It seems the Obama administration is pursuing a new strategy with Pakistan. In recent weeks, along with announcements for significant non-military aid for Pakistan, it has sent extended the proverbial hand to its opponents in Pakistan. This new approach, which was articulated by both President Obama and Secretary Clinton during the 2008 Presidential Campaign, repudiates the Bush administration’s singular dependence on General Musharraf to advance American interests. It recognizes that investing in the Pakistani people and the country’s civilian institutions is a far better long-term strategy for defeating extremism and terrorism. By finally building relations with Pakistani society, the United States can begin undermining the deep mistrust that makes Pakistanis reluctant to support the war against the Taliban.

Another component of the Obama administration’s new approach towards Pakistan–and one that has received little media coverage–is the transferring of unmanned drone technology to the Pakistani Air Force. This in effect shifts greater resources to the Pakistani establishment to fight the Tehrik-e-Taliban Pakistan itself, instead of relying on the CIA to combat these elements. The battle against the the Pakistani Taliban has been criticized as essentially a foreign enterprise, one that routinely violated Pakistani sovereignty and killed innocent Pakistani civilians. If combating the Pakistani Taliban is sold as primarily an indigenous effort, with indigenous resources, then it is more likely to receive broad support. Already, in light of the Tehrik-e-Taliban’s advance close to Islamabad and the unveiling of the horrors committed by the group, Pakistani opinion is turning against the Pakistani Taliban.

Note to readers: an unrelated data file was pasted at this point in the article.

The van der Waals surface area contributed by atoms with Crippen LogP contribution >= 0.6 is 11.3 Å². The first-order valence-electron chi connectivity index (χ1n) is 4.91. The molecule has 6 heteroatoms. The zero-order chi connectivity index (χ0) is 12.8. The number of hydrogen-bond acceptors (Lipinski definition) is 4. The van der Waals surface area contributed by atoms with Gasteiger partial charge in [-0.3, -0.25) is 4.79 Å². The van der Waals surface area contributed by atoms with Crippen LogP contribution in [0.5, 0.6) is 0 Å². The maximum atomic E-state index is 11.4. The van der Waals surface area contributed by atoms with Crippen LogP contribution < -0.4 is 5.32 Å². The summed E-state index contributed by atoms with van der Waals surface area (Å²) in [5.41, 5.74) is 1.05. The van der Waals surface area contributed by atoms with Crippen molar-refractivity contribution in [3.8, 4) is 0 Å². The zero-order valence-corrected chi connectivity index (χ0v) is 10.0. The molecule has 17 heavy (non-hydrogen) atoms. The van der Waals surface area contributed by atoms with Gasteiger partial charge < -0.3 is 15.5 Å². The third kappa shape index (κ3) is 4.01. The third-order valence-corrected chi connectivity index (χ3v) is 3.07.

Of course, all this contributes little to NATO’s battle against the Afghan Taliban, which has links to the Pakistani faction but is viewed in an entirely different strategic light. Accusations that Pakistan harbours Mullah Omar persist. Many in the Pakistani establishment, especially the intelligence agency (ISI), perceive the Afghan Taliban as a hedge against the growing power of the pro-Indian Afghan politicians (Hamid Karzai and his rival Abdullah Abdullah included).

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